This selection process can and should now happen as soon as possible to give those selected in early comfort that their position is secure, and to allow the person or people selected ‘out’ to quickly enter the General Pool for those ‘at risk’ in the hope that they will find another role from those vacant.

General Pool Selection. People placed in a General Pool are not aligned with any particular vacant role, and are encouraged to apply for up to two which they think best suits them. The Job Descriptions for all roles, not just those that are vacant, should be freely available from a central site, and the relevant one will be appended to the Job Advert. Other people from across the wider function or company who are not ‘at risk’ may also apply. At first, internal candidates are usually given a preference, with the role only advertised externally if no suitable internal candidate is found.

This is a ‘no interview, select in’ process; an objective decision will be made by the Selection Panel which will be made up of people who will know, collectively, all of the applicants.

Applicants’ knowledge and suitability for the role will be assessed against their responses to 5 standard questions in a covering letter, submitted along with their CV. Guidance on How to write a CV should be available for those who need it.

The 5 Criteria:

  1. Why you are interested in this role
  2. How your experience and skill makes you suitable for this role
  3. How this role would benefit your future career aspirations
  4. How you would make an impact in this role
  5. Give examples from your career to date to demonstrate likely ability to succeed in this role.

The responses to the 5 criteria are scored and the CV, match to the Job Description and evidenced knowledge and skills form the basis of a second score. The raw scores are aggregated and checked to ensure that it results in an appointable outcome.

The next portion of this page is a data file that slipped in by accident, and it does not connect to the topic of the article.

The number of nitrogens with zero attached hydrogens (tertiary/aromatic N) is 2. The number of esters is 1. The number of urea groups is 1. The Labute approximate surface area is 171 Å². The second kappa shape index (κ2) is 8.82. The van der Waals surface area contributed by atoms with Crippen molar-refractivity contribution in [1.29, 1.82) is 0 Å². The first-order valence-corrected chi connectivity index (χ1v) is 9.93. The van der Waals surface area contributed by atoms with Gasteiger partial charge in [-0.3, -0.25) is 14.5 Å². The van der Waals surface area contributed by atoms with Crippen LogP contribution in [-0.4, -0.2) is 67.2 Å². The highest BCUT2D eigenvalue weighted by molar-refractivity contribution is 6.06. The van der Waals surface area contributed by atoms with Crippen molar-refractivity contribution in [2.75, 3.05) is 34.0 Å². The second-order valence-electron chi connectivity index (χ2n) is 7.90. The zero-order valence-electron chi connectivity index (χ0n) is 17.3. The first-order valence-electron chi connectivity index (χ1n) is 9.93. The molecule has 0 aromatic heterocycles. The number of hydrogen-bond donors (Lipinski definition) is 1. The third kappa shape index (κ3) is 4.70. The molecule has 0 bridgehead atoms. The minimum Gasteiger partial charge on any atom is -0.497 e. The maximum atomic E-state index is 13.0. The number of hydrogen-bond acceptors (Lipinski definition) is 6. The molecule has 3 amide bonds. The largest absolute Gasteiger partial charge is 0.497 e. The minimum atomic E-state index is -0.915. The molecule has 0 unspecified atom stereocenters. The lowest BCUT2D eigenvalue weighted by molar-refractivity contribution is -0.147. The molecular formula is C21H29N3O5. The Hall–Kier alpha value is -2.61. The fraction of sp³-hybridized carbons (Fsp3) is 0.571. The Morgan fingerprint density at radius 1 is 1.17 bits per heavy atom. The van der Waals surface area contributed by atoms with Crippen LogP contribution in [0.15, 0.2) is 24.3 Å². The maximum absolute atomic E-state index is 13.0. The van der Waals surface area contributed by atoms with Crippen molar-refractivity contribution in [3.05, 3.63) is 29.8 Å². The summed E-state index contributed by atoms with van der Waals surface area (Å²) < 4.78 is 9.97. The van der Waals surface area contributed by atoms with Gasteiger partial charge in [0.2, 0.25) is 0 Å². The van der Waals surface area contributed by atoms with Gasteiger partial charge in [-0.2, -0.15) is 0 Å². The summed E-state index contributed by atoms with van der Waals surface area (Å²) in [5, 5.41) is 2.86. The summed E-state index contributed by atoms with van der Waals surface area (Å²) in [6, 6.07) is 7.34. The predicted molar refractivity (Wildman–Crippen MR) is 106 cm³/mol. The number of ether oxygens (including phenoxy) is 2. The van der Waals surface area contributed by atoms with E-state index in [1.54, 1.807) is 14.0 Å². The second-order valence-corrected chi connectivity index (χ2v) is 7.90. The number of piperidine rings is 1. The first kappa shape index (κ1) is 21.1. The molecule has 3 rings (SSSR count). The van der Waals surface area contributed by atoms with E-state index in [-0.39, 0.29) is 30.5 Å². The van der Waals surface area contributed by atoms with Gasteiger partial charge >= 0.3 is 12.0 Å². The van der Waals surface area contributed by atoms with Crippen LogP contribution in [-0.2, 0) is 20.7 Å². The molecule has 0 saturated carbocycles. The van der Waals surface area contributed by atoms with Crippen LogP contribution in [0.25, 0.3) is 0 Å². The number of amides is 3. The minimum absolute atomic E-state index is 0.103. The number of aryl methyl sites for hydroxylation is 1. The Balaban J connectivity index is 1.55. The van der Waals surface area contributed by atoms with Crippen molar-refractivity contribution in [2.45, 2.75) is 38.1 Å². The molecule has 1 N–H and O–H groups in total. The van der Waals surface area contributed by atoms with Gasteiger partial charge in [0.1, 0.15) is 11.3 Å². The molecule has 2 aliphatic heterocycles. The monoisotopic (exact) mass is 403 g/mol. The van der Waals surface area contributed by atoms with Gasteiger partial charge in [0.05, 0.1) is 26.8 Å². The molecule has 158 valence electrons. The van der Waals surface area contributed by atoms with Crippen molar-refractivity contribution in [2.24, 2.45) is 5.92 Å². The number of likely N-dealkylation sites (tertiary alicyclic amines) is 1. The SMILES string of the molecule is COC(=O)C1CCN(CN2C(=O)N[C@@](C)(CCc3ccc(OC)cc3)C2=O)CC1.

If an employee is successful in more than one role, the Selection Panel will discuss both roles and will come to an agreement on which role will be offered. For this reason, it is helpful to put aside a specific day to cover selection for all vacant roles. Matters to be considered include:

  • Is one role more business-critical than the other?
  • Is there anyone else in the business who could fulfil one of the roles?
  • Which role did the applicant score more highly on?
  • Which role is the applicant’s preference?
  • Which role better aligns with the applicant’s career growth?
  • Which role will stretch the applicant’s personal development?

Specific and objective feedback must be collated on why an applicant has or hasn’t been selected for a particular role, and that feedback shared with HR, and with the applicant at an appropriate time and place.

Vacancy Interviews. If certain roles in the new operating model remain unfilled, then Talent Acquisition will be asked to advertise the jobs externally, using the existing Job Advert. Preference is often to use Job Boards or Linked In to find suitable candidates at low cost. The Finance Leadership Team, with the help of HR, should consider the differing recruitment norms in different global locations, and assess likely ability for those local methods to produce quality candidates. The Business Case should allow for some roles to benefit from being sourced by recruitment agents.

Applicants are likely to be external, but there is nothing stopping an internal candidate applying at this late stage (unless they have already applied and not been selected). The application process is simpler – a CV and a covering letter. Talent Acquisition will shortlist suitable candidates in discussion with guidance from the hiring manager.

Some or all of those on the shortlist will be invited to a face-to-face interview (perhaps via a video call). Most hiring managers will have done many interviews in their careers, and this is no different. At least two people must be present, in addition to the applicant.

The Transformation Team will assist by highlighting the relevant Competencies in the Job Description and creating a Competency Based Interview Question Bank, relevant to the roles, so that there is consistency across interviews.

If an applicant makes a good impression, then they will be invited back for a second interview with a different interviewer. Key or senior hires may be asked back for a third interview.

The successful applicant will be offered the position verbally, which will be followed up with a formal letter and term of employment. The Transformation Team will track that this has happened and will ask for confirmation that notice has been given and that a Start Date has been agreed.